There were several eras of reading research led by different assumptions and theories. First was the era of conditioned learning, which lasted from 1950 to 1965. During this period, the research was inspired by behavioristic theory, which stated that learning is a conditioned behavior that could be programmed. The second era that lasted from 1966 to 1975 was based on natural learning theory, which claimed that reading was a meaningful process. The third period (1976-1985) was based on information processing theory, which focused on the explanation of the interaction between the symbol system and the mind. The fourth era (1986-1995) was based on sociocultural learning theory, which shifted the focus from individual learning to capturing shared understanding. Fifth was the era of engaged learning (1996-2005), and the final era, which is prevalent now, is goal-directed learning.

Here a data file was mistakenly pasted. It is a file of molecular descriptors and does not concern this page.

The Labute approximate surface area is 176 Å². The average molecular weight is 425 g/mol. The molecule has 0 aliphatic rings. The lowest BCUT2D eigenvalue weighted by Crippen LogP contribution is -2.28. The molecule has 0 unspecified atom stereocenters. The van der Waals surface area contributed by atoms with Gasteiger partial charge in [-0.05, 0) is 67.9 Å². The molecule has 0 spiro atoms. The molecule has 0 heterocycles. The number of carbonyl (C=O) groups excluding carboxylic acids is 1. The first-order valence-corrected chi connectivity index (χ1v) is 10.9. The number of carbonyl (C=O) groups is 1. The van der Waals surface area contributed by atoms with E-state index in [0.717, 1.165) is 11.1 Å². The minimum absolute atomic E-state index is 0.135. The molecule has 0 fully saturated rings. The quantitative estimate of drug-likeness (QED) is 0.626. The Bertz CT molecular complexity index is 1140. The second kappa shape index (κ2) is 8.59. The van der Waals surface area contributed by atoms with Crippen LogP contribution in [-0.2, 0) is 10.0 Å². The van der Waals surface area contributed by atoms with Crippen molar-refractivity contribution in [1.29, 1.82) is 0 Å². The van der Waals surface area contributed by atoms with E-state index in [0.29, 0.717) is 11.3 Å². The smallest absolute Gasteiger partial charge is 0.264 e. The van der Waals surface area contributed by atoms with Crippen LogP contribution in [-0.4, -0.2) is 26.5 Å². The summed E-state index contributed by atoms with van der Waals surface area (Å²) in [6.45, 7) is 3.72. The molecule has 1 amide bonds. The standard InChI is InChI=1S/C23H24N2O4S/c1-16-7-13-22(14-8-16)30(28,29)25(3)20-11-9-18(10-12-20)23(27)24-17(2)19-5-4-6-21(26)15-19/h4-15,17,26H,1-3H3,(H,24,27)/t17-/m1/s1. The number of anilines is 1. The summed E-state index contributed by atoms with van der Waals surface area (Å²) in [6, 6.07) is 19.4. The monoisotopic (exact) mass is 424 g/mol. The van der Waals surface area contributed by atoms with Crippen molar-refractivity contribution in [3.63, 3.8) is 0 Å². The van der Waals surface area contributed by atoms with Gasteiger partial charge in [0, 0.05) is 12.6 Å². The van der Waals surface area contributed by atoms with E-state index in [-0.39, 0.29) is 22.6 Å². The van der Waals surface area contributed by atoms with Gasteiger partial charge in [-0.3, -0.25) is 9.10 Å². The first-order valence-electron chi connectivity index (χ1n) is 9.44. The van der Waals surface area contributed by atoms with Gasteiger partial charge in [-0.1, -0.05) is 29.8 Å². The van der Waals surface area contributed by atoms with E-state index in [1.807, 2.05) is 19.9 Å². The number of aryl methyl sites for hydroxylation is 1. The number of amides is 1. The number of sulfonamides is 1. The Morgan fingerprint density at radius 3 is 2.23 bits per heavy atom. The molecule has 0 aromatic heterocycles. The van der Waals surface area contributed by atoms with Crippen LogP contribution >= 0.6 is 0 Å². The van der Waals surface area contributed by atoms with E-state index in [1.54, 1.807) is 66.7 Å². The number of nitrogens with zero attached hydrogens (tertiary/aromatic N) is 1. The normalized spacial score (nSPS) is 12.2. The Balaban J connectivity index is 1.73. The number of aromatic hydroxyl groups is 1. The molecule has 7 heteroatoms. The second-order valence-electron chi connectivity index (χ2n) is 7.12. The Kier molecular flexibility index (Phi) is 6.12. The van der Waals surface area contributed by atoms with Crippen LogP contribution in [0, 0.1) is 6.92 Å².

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The research is guided by theories and models, which are very close in meaning. According to Alvermann et al. (2013), a theory is an explanation of a phenomenon, while a model is a representation of a theory by depicting the interrelationships of different variables.
There are various theories guiding reading research, which vary from one another, depending on the key assumptions. For instance, the schema theory proposes that the process of reading makes a person interact with the inner structured memory to facilitate inference making. The transaction theory claims that the meaning is created during the process of reading, depending on the reader, text, time, and context. At the same time, Vygotsky’s cultural/historical theory claims that the meaning depends on the cultural, social, and historical context as well as the language.
Considering all the theories, there is a high possibility that while reading, people may create different truths. Therefore, it is of extreme importance that reading is guided by a spiritual leader to understand that Jesus is the only “way and the truth and the life” (John 14:6, New International Version).
Alvermann, D., Unrau, N.J., & Ruddell, R.B. (2013). Theoretical models and processes of reading. International Reading Association.